IN the midst of the revelry over the Chinese New Year celebration today, February 16, 2018, which is when the Year of the Earth Dog officially begins, it is important to set the table with celebration dishes that are believed to bring good luck, good health and good fortune.
1) Long noodles (mian tiao). On top of the list is long noodles, which is always present in any special celebration. This is because noodles are long and, served hot and uncut, this ubiquitous dish is believed by the Chinese to symbolize longevity or long life. So, Good Life offers its various noodle products—Good Life Vermicelli, Egg Noodles, and Bihon—for you to be able to cook different pansit or noodle dishes.
2) Tikoy (nian gao). No Chinese New Year celebration is ever complete without tikoy, a round, sticky rice cake that symbolizes strong family ties and togetherness. It is also given away to friends so that they may experience the same strong bond or closeness among their own respective families. Usually sliced into strips, dipped in beaten egg and cooked in hot oil, tikoy can be made crunchier by coating the tikoy slices with sesame seeds or Good Life Japanese Style Bread Crumbs before frying them to a golden crisp.
3) Fish (yu). During Chinese New Year, a whole fish is served as a way of attracting a surplus or abundant wealth. If serving the fish pan-fried, it can achieve a richer Oriental flavor by marinating it with Good Life Oyster Sauce. For a crusty coating and a crunchy feel when the fish is eaten, it may also be coated with Good Life Japanese Breadcrumbs before frying.
4) Poultry (jia qin). Serving whole chicken with the head and the feet still attached to the body forms part of Chinese New Year dining tradition. It symbolizes unity and good marriage between families. Commonly marinated then air-dried for three hours or until the skin becomes almost paper-thin, the chicken is then flash-fried and coated with spices. Serve the chicken with Good Life Oyster Sauce or chili sauce as dip, with boiled rice and steamed Shanghai cabbage on the side.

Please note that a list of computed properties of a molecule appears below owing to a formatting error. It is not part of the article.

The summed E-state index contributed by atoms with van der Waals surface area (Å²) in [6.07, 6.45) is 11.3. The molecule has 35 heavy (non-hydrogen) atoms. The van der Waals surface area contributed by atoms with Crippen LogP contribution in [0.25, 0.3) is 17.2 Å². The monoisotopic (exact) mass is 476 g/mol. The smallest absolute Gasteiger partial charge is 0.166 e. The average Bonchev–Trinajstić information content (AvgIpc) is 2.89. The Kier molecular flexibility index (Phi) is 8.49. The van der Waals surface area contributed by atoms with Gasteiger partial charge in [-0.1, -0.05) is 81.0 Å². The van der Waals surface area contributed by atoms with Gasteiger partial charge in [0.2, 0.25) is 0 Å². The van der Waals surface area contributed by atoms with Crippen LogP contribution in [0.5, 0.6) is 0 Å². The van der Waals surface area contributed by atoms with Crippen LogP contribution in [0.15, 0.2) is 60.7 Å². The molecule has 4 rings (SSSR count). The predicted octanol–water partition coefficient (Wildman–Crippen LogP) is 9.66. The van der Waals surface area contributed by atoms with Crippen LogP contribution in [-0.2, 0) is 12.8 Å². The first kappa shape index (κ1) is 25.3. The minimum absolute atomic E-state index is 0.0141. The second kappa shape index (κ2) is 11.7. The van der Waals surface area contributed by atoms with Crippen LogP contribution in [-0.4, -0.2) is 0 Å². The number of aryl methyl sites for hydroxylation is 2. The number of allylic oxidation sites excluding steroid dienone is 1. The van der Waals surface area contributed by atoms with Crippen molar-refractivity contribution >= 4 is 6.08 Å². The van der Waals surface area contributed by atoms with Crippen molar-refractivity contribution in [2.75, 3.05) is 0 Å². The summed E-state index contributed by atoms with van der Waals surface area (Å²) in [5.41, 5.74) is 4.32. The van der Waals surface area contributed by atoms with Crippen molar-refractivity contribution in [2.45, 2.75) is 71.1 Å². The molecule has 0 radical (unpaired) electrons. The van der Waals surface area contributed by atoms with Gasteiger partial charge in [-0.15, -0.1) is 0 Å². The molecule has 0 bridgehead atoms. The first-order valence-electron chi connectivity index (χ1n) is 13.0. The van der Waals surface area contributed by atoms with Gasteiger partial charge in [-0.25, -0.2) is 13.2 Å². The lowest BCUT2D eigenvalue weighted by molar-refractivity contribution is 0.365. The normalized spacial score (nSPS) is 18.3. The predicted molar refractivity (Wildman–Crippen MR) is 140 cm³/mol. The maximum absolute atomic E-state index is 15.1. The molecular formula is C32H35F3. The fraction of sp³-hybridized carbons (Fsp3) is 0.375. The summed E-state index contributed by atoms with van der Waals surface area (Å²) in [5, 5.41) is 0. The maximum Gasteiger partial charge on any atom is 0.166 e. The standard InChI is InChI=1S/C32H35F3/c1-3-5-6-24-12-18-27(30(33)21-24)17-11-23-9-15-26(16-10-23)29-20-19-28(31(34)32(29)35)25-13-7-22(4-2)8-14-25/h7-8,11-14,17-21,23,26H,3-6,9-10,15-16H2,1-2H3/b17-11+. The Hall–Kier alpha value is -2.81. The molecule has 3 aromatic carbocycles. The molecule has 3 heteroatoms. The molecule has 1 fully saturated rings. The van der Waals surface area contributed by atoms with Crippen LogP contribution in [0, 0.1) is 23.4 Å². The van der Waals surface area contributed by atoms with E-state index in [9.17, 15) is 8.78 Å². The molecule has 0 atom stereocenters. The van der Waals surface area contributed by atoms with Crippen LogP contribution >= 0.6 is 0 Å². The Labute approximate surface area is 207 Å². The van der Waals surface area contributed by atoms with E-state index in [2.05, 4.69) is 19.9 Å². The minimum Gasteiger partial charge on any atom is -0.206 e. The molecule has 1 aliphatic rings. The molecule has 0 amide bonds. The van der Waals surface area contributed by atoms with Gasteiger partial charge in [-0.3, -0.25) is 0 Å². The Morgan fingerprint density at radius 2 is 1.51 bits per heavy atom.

5) Vegetables. A classic Yu Sheng Salad is served during the Chinese New Year celebration. The salad—which consists of a number of shredded vegetables, strips of fish, and a variety of sauces and condiments—is the subject of the Prosperity Toss, which symbolizes abundance and prosperity. Everyone tosses the ingredients high up in the air with chopsticks, even making a big mess as it is done, and then everyone partakes of whatever is left of the salad after tossing. Give its sauce a seafood flavor by adding Good Life Oyster Sauce.
6) Dumplings (jiao zhi). They symbolize wealth because they look a lot like the yuan bao or gold ingots used as money in Ancient China. Dumplings are traditionally served boiled with a soy sauce dip on the side. Why not add Good Life Oyster Sauce in the dip to give it as flavorful kick?
7) Spring rolls. In Mainland China, eating spring rolls is a way to welcome the arrival of the new season because it makes use of fresh vegetables. Give your own spring rolls an indulgent Oriental twist by stirring in Good Life Oyster Sauce while the vegetable filling is being cooked, and after rolling the lumpia, fry them until golden brown.
Mooncake and hopia. Because of their round shape and natural sweetness, they symbolize good fortune. So they are given away as gifts.
Gong Xi Fa Cai! Kung Hei Fat Choy! Kiong Hi Huat Chay!